Caught by the River

Lost to the Sea

Tom Bolton | 5th May 2024

Soon to be published by John Murray Press, Lisa Woollett’s ‘Lost to the Sea’ explores where mythology and reality meet on Britain and Ireland’s margins.  Its author has an eye for detail, finds Tom Bolton — and for the strange, the inexplicable, the funny and the unforgettable.

Britain is falling apart. Ireland is crumbling. From the far north to the deep south west, the coast is retreating and realigning, constantly on the move. This is not a new phenomenon. It is easy to forget that the current shape of the British Isles, imprinted in our minds, is just the way it looks now. In medieval England and before, great chunks of the land we now inhabit were missing. The Wash extended inland as a great bay, submerging the pre-drainage Fens. The sea extended long fingers into the Norfolk Broads. Long-silted estuaries made Rye, Tenterden and Winchelsea ports. The Somerset Levels spread a lake around the Isle of Avalon. But the coast has pulled back as much as it has expanded. Towns and villages have been dragged apart, excruciatingly and inevitably, by the sea and pulled down into the murky depths.    

The reshaping of our coastline is entangled with tales of lost lands re-emerging from the waves, churches on the sea-bed, their bells inevitably still ringing, and places that may have once existed, or may not. Origin myths abound in our occluded seas which, dark with sediment, keep archaeologists at bay and create space for multiple versions of the truth. Lisa Woollett’s Lost to the Sea is an absorbing account of her travels around Britain and Ireland, looking for vanished and vanishing coastal places: from those that are known only through mythology, to those we can observe falling into the sea using the Google Earth Pro history function. 

Woollett also visits places on the climate change-eroded edges of Britain, some well-documented and others much less well known. The villagers of Fairbourne, in Gwynedd, to be ‘decommissioned’ by 2054, have been described as the UK’s first climate refugees. The erosion of sea defences that keep their homes viable has been accelerated by rising sea levels and more frequent storms. Woollett, however, also places their story in the context of a long process of change that has left the prehistoric trees of Borth Bog preserved under Ceredigion Bay, emerging at low tide as a ‘dark, fairy-tale world’. Once known as “Noah’s trees”, they are evidence of a great inundation that probably submerged three Welsh islands. Flood stories abound. Lost to the Sea uncovers similarly fascinating stories linking the myth of Lyonesse to parts of the Scilly Isles that can still be seen just below the surface; locating the lost Isle of Fitha off the Galway coast; seeking the elusive Ravenser Odd off Holderness; and probing the sand dunes of the Aberdeenshire coast which buried the village of Forvie.  

The book combines deep history with an insatiable curiosity about what is happening on our coastline right now. Woollett’s expeditions are defined by physical reality, and her writing neatly combines her extensive and impressive research work with the process of travelling to the far north of Scotland, persuading a boatman to take her to an unvisited island…and to pick her up again…or scrambling down abandoned coast paths on the Isle of Wight. The coast is retreating dramatically in places such as Happisburgh, in Norfolk. I am often drawn back to the Hill House Inn, where relics of Arthur Conan Doyle, who wrote a Sherlock Holmes story while staying at the pub, and literary legend Lorna Sage, hang on the walls of a 16th century pub that sits within the 20-year coastal retreat zone. Woollett tracks the astonishing discovery in 2013 of fossilised footprints on Happisburgh beach, revealed by erosion, which placed ‘humans in Britain at least 350,000 years earlier than previously thought’. She also walks the fragile Happisburgh clifftop, recording the terracotta drain pipes protruding from the cliff face below an abandoned campsite, and metal stairs that once led to the beach, and now lead nowhere.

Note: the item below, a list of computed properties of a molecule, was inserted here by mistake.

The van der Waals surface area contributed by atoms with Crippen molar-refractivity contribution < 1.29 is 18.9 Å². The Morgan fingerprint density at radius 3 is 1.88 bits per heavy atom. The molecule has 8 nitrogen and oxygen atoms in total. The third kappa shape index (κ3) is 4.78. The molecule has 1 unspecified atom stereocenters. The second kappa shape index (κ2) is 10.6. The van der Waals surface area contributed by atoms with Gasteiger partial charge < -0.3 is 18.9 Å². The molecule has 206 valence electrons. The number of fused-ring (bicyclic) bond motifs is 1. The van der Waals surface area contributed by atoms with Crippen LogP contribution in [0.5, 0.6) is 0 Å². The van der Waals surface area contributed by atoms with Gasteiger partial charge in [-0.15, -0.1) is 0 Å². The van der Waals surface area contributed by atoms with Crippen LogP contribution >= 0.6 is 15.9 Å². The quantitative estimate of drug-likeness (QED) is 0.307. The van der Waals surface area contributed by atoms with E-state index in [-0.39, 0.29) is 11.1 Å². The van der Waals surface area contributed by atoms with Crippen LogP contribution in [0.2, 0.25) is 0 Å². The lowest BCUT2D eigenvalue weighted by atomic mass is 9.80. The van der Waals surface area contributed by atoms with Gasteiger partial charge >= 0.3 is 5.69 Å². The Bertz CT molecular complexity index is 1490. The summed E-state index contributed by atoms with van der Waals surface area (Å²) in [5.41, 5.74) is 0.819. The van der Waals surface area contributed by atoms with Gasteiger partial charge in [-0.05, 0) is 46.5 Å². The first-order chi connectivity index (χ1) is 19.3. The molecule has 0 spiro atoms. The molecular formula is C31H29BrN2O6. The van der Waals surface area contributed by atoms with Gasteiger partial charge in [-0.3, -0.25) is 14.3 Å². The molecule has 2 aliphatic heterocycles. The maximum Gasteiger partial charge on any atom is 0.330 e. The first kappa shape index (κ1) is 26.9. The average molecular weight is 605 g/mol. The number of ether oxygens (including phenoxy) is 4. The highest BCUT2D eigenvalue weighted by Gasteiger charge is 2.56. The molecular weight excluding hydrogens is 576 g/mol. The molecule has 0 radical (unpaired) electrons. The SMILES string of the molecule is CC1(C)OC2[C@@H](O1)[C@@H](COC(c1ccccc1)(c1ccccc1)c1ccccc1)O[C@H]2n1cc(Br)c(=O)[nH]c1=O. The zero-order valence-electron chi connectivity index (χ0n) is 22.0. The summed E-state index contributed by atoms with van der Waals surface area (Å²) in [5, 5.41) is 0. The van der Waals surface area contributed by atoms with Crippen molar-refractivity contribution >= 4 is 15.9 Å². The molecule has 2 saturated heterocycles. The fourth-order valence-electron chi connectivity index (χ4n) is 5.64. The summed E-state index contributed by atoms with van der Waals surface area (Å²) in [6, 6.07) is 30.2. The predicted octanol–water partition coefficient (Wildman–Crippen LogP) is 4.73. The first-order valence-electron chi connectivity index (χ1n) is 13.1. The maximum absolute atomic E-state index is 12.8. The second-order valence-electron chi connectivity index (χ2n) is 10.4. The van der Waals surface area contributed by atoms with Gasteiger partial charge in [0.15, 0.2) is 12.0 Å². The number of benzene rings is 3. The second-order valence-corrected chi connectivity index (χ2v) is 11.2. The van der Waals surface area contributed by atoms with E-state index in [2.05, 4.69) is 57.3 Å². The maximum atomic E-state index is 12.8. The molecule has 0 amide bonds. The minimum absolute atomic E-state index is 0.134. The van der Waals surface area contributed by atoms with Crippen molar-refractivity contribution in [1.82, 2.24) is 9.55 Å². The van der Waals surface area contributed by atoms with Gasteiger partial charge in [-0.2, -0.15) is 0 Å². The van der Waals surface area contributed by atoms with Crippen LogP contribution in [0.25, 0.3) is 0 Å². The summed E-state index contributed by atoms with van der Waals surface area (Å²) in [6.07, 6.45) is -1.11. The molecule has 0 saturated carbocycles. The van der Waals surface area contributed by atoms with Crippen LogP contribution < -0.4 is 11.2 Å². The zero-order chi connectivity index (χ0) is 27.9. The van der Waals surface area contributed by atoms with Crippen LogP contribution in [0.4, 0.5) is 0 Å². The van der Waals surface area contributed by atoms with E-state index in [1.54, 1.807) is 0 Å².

Lost to the Sea contains clear, well-written explorations of the fascinating interface between history and mythology. However, it is Lisa Woollett’s own enthusiasm and eye for detail that make the book more than the sum of its parts. She has an excellent sense of the strange, the inexplicable, the funny and the unforgettable. Favourite moments can be found throughout her highly enjoyable enquiry into our edges. They include Jer de Bull, herder and fisherman, the last man to live on Mutton Island, Galway, who flew a red flag when he needed anything. There is the terrifying process of “dune blow-out”, when the marram grass anchoring a sand dune is undermined by winds and the dune becomes a sand cloud that can, and does, bury villages. There is the Broadstairs landlord who claimed his ‘oaken shuffleboard’ was made from a tree that grew on the legendary Isle of Lomea, in the Channel. There are the women of the lost fishing village of Old Hallsands, in Devon, who carried their husbands out to their boats on their shoulders so they could start the day dry.  

Woollet does an excellent job of exploring the margins, and weaving a wider story around disparate times and places. She evokes the sadness of places that lost their futures and tells stories that are not yet concluded, and will in time melt into myth. Lost to the Sea is a fascinating and alluring book, and it explores stories we would do well to remember. 


‘Lost to the Sea’ is published on Thursday and available here (£19.00).